In 2015, higher percentages of students in urban (3 percent) and suburban areas (2 percent) than of students in rural areas (1 percent) reported being afraid of attack or harm away from school (figure 17.2). However, no measurable differences by urbanicity were observed in the percentage of students who reported being afraid of attack or harm at school.


Figure 17.2. Percentage of students ages 12–18 who reported being afraid of attack or harm during the school year, by location and urbanicity: 2015

Figure 17.2. Percentage of students ages 12–18 who reported being afraid of attack or harm during the school year, by location and urbanicity: 2015

! Interpret data with caution. The coefficient of variation (CV) for this estimate is between 30 and 50 percent.
NOTE: “At school” includes in the school building, on school property, on a school bus, and going to and from school. Students were asked if they were “never,” “almost never,” “sometimes,” or “most of the time” afraid that someone would attack or harm them at school or away from school. Students responding “sometimes” or “most of the time” were considered afraid. Urbanicity refers to the Standard Metropolitan Statistical Area (MSA) status of the respondent’s household as defined by the U.S. Census Bureau. Categories include “central city of an MSA (Urban),” “in MSA but not in central city (Suburban),” and “not MSA (Rural).”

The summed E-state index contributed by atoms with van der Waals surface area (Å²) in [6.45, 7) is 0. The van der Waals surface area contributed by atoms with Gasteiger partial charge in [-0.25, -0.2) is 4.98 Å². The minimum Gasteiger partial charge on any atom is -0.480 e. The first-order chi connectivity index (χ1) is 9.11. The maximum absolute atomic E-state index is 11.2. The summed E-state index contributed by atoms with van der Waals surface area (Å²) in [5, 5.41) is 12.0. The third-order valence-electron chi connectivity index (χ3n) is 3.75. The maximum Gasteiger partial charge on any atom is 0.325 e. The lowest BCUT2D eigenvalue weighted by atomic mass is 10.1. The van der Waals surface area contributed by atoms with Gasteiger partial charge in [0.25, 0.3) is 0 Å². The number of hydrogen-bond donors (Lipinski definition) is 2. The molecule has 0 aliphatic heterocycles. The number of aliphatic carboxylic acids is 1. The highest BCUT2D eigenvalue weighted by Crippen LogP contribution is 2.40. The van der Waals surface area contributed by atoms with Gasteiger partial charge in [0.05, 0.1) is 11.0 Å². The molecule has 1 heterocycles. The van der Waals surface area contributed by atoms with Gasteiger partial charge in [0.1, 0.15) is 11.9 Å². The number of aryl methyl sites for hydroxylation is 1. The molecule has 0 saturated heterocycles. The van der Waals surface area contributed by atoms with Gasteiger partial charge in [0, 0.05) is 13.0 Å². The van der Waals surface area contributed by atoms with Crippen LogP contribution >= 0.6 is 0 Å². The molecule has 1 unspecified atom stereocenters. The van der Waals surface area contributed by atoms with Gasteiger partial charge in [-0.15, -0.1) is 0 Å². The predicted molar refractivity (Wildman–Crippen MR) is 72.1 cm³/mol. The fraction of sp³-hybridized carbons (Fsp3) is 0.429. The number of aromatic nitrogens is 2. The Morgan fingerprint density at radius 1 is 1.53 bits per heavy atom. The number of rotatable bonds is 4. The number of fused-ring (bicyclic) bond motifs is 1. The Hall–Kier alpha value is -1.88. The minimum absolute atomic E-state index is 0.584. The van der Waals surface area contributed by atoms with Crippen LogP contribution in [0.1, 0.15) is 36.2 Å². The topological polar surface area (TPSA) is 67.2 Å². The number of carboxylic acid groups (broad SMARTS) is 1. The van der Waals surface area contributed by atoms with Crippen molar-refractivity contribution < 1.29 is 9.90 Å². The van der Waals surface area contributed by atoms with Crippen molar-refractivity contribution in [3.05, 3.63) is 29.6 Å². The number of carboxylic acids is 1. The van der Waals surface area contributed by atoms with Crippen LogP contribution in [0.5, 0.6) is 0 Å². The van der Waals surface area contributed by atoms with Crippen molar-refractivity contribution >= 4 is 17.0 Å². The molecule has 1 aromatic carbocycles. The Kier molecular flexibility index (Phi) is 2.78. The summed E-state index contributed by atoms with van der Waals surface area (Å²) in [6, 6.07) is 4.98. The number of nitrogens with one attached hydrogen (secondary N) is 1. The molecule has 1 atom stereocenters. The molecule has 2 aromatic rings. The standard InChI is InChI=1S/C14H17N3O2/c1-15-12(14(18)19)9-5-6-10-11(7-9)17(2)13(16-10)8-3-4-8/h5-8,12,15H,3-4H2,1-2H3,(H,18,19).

SOURCE: U.S. Department of Justice, Bureau of Justice Statistics, School Crime Supplement (SCS) to the National Crime Victimization Survey, 2015


This indicator repeats information from the Indicators of School Crime and Safety: 2016 report. For more information: Table 17.1, and https://nces.ed.gov/programs/crime/.


77 Students were asked if they were "never," "almost never," "sometimes," or "most of the time" afraid that someone would attack or harm them at school or away from school. Students responding "sometimes" or "most of the time" were considered afraid. For the 2001 survey only, the wording was changed from "attack or harm" to "attack or threaten to attack."
78 "At school" includes in the school building, on school property, on a school bus, and, from 2001 onward, going to and from school.